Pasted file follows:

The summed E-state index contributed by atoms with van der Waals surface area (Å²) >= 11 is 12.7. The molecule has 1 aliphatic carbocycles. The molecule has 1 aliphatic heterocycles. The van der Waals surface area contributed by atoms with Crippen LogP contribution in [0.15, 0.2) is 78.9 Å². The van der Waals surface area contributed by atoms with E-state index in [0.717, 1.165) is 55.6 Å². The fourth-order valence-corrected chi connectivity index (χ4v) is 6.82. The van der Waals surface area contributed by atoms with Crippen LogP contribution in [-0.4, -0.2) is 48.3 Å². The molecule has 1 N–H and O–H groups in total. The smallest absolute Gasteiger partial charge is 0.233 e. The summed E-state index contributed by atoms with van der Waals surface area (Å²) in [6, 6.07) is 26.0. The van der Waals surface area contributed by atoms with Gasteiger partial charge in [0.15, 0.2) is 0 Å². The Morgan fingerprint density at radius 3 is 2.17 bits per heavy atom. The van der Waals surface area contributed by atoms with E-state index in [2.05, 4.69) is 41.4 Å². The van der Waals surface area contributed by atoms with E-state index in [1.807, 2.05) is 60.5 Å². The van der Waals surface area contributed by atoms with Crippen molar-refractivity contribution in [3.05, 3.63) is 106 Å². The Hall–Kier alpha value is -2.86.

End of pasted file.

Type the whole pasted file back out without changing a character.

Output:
The summed E-state index contributed by atoms with van der Waals surface area (Å²) >= 11 is 12.7. The molecule has 1 aliphatic carbocycles. The molecule has 1 aliphatic heterocycles. The van der Waals surface area contributed by atoms with Crippen LogP contribution in [0.15, 0.2) is 78.9 Å². The van der Waals surface area contributed by atoms with E-state index in [0.717, 1.165) is 55.6 Å². The fourth-order valence-corrected chi connectivity index (χ4v) is 6.82. The van der Waals surface area contributed by atoms with Crippen LogP contribution in [-0.4, -0.2) is 48.3 Å². The molecule has 1 N–H and O–H groups in total. The smallest absolute Gasteiger partial charge is 0.233 e. The summed E-state index contributed by atoms with van der Waals surface area (Å²) in [6, 6.07) is 26.0. The van der Waals surface area contributed by atoms with Gasteiger partial charge in [0.15, 0.2) is 0 Å². The Morgan fingerprint density at radius 3 is 2.17 bits per heavy atom. The van der Waals surface area contributed by atoms with E-state index in [2.05, 4.69) is 41.4 Å². The van der Waals surface area contributed by atoms with E-state index in [1.807, 2.05) is 60.5 Å². The van der Waals surface area contributed by atoms with Crippen molar-refractivity contribution in [3.05, 3.63) is 106 Å². The Hall–Kier alpha value is -2.86.